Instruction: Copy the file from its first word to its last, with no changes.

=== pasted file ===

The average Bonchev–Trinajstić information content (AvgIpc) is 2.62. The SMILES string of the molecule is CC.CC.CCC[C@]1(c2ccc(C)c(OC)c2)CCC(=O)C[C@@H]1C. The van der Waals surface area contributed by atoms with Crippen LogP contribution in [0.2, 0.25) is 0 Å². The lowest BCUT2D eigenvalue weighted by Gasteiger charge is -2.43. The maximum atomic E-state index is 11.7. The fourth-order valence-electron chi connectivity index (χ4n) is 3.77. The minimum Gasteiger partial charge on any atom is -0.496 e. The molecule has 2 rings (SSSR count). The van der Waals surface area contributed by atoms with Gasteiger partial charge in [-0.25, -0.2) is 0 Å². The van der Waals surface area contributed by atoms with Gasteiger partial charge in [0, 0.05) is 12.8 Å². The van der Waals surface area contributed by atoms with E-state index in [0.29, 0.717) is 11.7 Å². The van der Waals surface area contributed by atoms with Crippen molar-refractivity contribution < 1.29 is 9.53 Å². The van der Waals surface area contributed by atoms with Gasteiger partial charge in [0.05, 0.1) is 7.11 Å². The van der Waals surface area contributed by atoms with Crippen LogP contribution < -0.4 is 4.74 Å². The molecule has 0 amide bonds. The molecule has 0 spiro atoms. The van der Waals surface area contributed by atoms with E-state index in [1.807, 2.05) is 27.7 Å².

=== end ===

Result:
The average Bonchev–Trinajstić information content (AvgIpc) is 2.62. The SMILES string of the molecule is CC.CC.CCC[C@]1(c2ccc(C)c(OC)c2)CCC(=O)C[C@@H]1C. The van der Waals surface area contributed by atoms with Crippen LogP contribution in [0.2, 0.25) is 0 Å². The lowest BCUT2D eigenvalue weighted by Gasteiger charge is -2.43. The maximum atomic E-state index is 11.7. The fourth-order valence-electron chi connectivity index (χ4n) is 3.77. The minimum Gasteiger partial charge on any atom is -0.496 e. The molecule has 2 rings (SSSR count). The van der Waals surface area contributed by atoms with Gasteiger partial charge in [-0.25, -0.2) is 0 Å². The van der Waals surface area contributed by atoms with Gasteiger partial charge in [0, 0.05) is 12.8 Å². The van der Waals surface area contributed by atoms with E-state index in [0.29, 0.717) is 11.7 Å². The van der Waals surface area contributed by atoms with Crippen molar-refractivity contribution < 1.29 is 9.53 Å². The van der Waals surface area contributed by atoms with Gasteiger partial charge in [0.05, 0.1) is 7.11 Å². The van der Waals surface area contributed by atoms with Crippen LogP contribution < -0.4 is 4.74 Å². The molecule has 0 amide bonds. The molecule has 0 spiro atoms. The van der Waals surface area contributed by atoms with E-state index in [1.807, 2.05) is 27.7 Å².